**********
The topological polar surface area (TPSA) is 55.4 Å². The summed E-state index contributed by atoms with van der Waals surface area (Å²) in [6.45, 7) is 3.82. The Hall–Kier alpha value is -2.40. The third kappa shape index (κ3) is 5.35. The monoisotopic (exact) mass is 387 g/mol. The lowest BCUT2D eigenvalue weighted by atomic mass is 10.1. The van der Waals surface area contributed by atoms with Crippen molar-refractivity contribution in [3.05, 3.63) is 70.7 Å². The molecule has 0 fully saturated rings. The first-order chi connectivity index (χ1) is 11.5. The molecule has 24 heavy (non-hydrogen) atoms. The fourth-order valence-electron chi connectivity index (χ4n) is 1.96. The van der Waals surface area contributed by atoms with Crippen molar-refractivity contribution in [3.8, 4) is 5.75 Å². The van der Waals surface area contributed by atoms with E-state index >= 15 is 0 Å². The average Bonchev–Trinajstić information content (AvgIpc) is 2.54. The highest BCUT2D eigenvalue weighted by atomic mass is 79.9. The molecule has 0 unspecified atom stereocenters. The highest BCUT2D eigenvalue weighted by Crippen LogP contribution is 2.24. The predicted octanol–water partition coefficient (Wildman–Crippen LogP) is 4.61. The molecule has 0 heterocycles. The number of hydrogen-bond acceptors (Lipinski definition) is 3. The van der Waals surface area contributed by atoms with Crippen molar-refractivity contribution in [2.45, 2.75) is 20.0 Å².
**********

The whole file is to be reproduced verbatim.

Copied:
The topological polar surface area (TPSA) is 55.4 Å². The summed E-state index contributed by atoms with van der Waals surface area (Å²) in [6.45, 7) is 3.82. The Hall–Kier alpha value is -2.40. The third kappa shape index (κ3) is 5.35. The monoisotopic (exact) mass is 387 g/mol. The lowest BCUT2D eigenvalue weighted by atomic mass is 10.1. The van der Waals surface area contributed by atoms with Crippen molar-refractivity contribution in [3.05, 3.63) is 70.7 Å². The molecule has 0 fully saturated rings. The first-order chi connectivity index (χ1) is 11.5. The molecule has 24 heavy (non-hydrogen) atoms. The fourth-order valence-electron chi connectivity index (χ4n) is 1.96. The van der Waals surface area contributed by atoms with Crippen molar-refractivity contribution in [3.8, 4) is 5.75 Å². The van der Waals surface area contributed by atoms with E-state index >= 15 is 0 Å². The average Bonchev–Trinajstić information content (AvgIpc) is 2.54. The highest BCUT2D eigenvalue weighted by atomic mass is 79.9. The molecule has 0 unspecified atom stereocenters. The highest BCUT2D eigenvalue weighted by Crippen LogP contribution is 2.24. The predicted octanol–water partition coefficient (Wildman–Crippen LogP) is 4.61. The molecule has 0 heterocycles. The number of hydrogen-bond acceptors (Lipinski definition) is 3. The van der Waals surface area contributed by atoms with Crippen molar-refractivity contribution in [2.45, 2.75) is 20.0 Å².